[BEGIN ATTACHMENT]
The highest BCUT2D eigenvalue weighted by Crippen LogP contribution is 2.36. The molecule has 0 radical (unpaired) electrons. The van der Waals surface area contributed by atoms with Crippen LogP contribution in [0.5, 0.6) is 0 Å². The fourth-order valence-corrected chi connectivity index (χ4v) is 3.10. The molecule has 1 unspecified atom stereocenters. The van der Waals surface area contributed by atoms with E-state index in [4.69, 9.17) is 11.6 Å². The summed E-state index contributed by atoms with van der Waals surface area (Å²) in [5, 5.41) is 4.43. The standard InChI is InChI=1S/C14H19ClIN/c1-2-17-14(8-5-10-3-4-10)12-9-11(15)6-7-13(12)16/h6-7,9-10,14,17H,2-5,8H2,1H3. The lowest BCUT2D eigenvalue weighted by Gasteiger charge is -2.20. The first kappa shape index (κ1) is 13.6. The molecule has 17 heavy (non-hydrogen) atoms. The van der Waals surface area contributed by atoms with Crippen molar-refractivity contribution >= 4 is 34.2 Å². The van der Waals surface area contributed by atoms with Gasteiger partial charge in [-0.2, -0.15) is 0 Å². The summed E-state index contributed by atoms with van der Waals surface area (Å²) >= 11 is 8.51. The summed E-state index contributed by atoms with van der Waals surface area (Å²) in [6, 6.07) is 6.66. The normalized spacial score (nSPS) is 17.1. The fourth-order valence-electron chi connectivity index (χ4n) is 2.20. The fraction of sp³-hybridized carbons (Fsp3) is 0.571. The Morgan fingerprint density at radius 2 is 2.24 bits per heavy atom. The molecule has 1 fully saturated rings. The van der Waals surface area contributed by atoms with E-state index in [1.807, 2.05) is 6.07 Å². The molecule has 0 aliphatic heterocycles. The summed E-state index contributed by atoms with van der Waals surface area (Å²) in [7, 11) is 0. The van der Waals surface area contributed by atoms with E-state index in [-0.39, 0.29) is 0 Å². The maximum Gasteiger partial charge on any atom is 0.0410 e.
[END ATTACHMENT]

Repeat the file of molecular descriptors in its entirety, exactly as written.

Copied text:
The highest BCUT2D eigenvalue weighted by Crippen LogP contribution is 2.36. The molecule has 0 radical (unpaired) electrons. The van der Waals surface area contributed by atoms with Crippen LogP contribution in [0.5, 0.6) is 0 Å². The fourth-order valence-corrected chi connectivity index (χ4v) is 3.10. The molecule has 1 unspecified atom stereocenters. The van der Waals surface area contributed by atoms with E-state index in [4.69, 9.17) is 11.6 Å². The summed E-state index contributed by atoms with van der Waals surface area (Å²) in [5, 5.41) is 4.43. The standard InChI is InChI=1S/C14H19ClIN/c1-2-17-14(8-5-10-3-4-10)12-9-11(15)6-7-13(12)16/h6-7,9-10,14,17H,2-5,8H2,1H3. The lowest BCUT2D eigenvalue weighted by Gasteiger charge is -2.20. The first kappa shape index (κ1) is 13.6. The molecule has 17 heavy (non-hydrogen) atoms. The van der Waals surface area contributed by atoms with Crippen molar-refractivity contribution >= 4 is 34.2 Å². The van der Waals surface area contributed by atoms with Gasteiger partial charge in [-0.2, -0.15) is 0 Å². The summed E-state index contributed by atoms with van der Waals surface area (Å²) >= 11 is 8.51. The summed E-state index contributed by atoms with van der Waals surface area (Å²) in [6, 6.07) is 6.66. The normalized spacial score (nSPS) is 17.1. The fourth-order valence-electron chi connectivity index (χ4n) is 2.20. The fraction of sp³-hybridized carbons (Fsp3) is 0.571. The Morgan fingerprint density at radius 2 is 2.24 bits per heavy atom. The molecule has 1 fully saturated rings. The van der Waals surface area contributed by atoms with E-state index in [1.807, 2.05) is 6.07 Å². The molecule has 0 aliphatic heterocycles. The summed E-state index contributed by atoms with van der Waals surface area (Å²) in [7, 11) is 0. The van der Waals surface area contributed by atoms with E-state index in [-0.39, 0.29) is 0 Å². The maximum Gasteiger partial charge on any atom is 0.0410 e.